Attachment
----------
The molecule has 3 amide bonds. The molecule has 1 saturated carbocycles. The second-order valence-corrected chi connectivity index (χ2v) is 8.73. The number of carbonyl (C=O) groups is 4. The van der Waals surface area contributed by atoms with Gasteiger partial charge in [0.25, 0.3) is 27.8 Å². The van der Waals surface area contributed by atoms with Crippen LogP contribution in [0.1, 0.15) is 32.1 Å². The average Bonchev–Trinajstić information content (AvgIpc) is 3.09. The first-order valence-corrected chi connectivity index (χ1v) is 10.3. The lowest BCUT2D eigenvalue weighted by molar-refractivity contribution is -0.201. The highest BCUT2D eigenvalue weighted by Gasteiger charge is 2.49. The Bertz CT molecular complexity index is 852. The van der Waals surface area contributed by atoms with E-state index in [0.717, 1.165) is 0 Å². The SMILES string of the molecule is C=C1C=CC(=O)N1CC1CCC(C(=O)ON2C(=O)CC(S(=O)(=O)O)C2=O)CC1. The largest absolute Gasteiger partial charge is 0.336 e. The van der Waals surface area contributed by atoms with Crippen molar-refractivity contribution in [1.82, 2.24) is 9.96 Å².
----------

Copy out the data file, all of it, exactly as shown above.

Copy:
The molecule has 3 amide bonds. The molecule has 1 saturated carbocycles. The second-order valence-corrected chi connectivity index (χ2v) is 8.73. The number of carbonyl (C=O) groups is 4. The van der Waals surface area contributed by atoms with Gasteiger partial charge in [0.25, 0.3) is 27.8 Å². The van der Waals surface area contributed by atoms with Crippen LogP contribution in [0.1, 0.15) is 32.1 Å². The average Bonchev–Trinajstić information content (AvgIpc) is 3.09. The first-order valence-corrected chi connectivity index (χ1v) is 10.3. The lowest BCUT2D eigenvalue weighted by molar-refractivity contribution is -0.201. The highest BCUT2D eigenvalue weighted by Gasteiger charge is 2.49. The Bertz CT molecular complexity index is 852. The van der Waals surface area contributed by atoms with E-state index in [0.717, 1.165) is 0 Å². The SMILES string of the molecule is C=C1C=CC(=O)N1CC1CCC(C(=O)ON2C(=O)CC(S(=O)(=O)O)C2=O)CC1. The largest absolute Gasteiger partial charge is 0.336 e. The van der Waals surface area contributed by atoms with Crippen molar-refractivity contribution in [1.82, 2.24) is 9.96 Å².